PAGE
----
Venmo users received an unexpected email this week titled “New and upcoming changes to Venmo.” The mobile payment service, which is owned by PayPal, wants you to know that it will begin charging fees on common transactions:
- “Goods and services” transactions will now cost sellers 1.9% plus 10 cents beginning July 20. The transactions were previously free (though credit card transactions had a 3% fee).
- Instant money transfers from a Venmo account to a bank or debit card account will be charged 1.5% (25 cent minimum, $15 maximum) beginning August 2. The prior fee was 1%. Slow transfers, which typically take 1-3 business days, are still free.
PayPal has long included a “goods and services” option, which is a major revenue generator. Sellers use it because transactions only receive purchase-protection benefits if they are marked as “goods and services,” a strategy that Venmo will adopt. Venmo’s business users have previously been able to set up commercial profiles for business transactions, with a 1.9% transaction fee plus 10 cents, but the feature was little used.
Meanwhile, PayPal has also announced pricing increases, raising its transaction fees for most online transactions to 3.49% plus 49 cents per transaction, up from 2.9% plus 30 cents. Competitors Stripe and Square currently charge less, 2.9% plus 30 cents per transaction. Apple Pay and Google Pay don’t charge transaction fees.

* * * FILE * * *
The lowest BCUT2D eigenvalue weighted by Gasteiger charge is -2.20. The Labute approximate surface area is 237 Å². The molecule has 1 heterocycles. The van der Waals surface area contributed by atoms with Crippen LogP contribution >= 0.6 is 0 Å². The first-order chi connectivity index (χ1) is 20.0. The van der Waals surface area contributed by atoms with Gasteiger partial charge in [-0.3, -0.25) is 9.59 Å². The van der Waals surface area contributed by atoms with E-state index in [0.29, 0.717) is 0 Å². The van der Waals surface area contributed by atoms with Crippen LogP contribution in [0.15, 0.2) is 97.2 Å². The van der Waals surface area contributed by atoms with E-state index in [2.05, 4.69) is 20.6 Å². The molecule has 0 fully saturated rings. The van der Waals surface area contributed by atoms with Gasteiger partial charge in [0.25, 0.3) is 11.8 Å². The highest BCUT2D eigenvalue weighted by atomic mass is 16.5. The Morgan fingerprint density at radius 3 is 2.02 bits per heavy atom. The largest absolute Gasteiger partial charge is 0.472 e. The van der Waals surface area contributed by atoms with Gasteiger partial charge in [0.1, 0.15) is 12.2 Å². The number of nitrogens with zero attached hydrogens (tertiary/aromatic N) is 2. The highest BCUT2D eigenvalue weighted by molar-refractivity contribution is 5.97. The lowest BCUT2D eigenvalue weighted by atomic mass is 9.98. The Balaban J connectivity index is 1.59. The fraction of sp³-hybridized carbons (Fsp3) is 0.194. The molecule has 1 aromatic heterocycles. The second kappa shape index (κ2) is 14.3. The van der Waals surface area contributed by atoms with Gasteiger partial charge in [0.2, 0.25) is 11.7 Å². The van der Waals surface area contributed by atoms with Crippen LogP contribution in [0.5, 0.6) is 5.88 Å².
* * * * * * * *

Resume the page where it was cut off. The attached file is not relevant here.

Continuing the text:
What’s going on here? This is a classic hook-’em-then-spike-prices maneuver, a move you may recognize from Amazon. PayPal is among the world’s largest online payment networks, with nearly 400 million active users in 202 countries. Its stock jumped 6% on the announcements. This particular round of price boosts is likely driven by post-pandemic hubris: PayPal enjoyed revenue and user boosts of over 20% last year, as the pandemic pushed previously in-person transactions online. Swiftly growing Venmo has more than 50 million users, and its revenues have grown by a third year over year since 2018, and are expected to double this year. Venmo links to delivery apps like Uber Eats and Seamless, which surged during the pandemic.
It’s a particularly risky strategy for Venmo. While many PayPal customers appreciate its flexibility in currencies, countries, and financing, Venmo operates only in the U.S., and is popular among millennials precisely for its no-fee transactions. Numerous service providers, such as house cleaners and lesson instructors of all stripes, populate its feeds and prefer Venmo over cash to document income for the Internal Revenue Service or loan eligibility. Stay tuned.
Correction: An earlier version of this story incorrectly stated that Google Pay charges a fee for merchants. It’s free for consumers and merchants.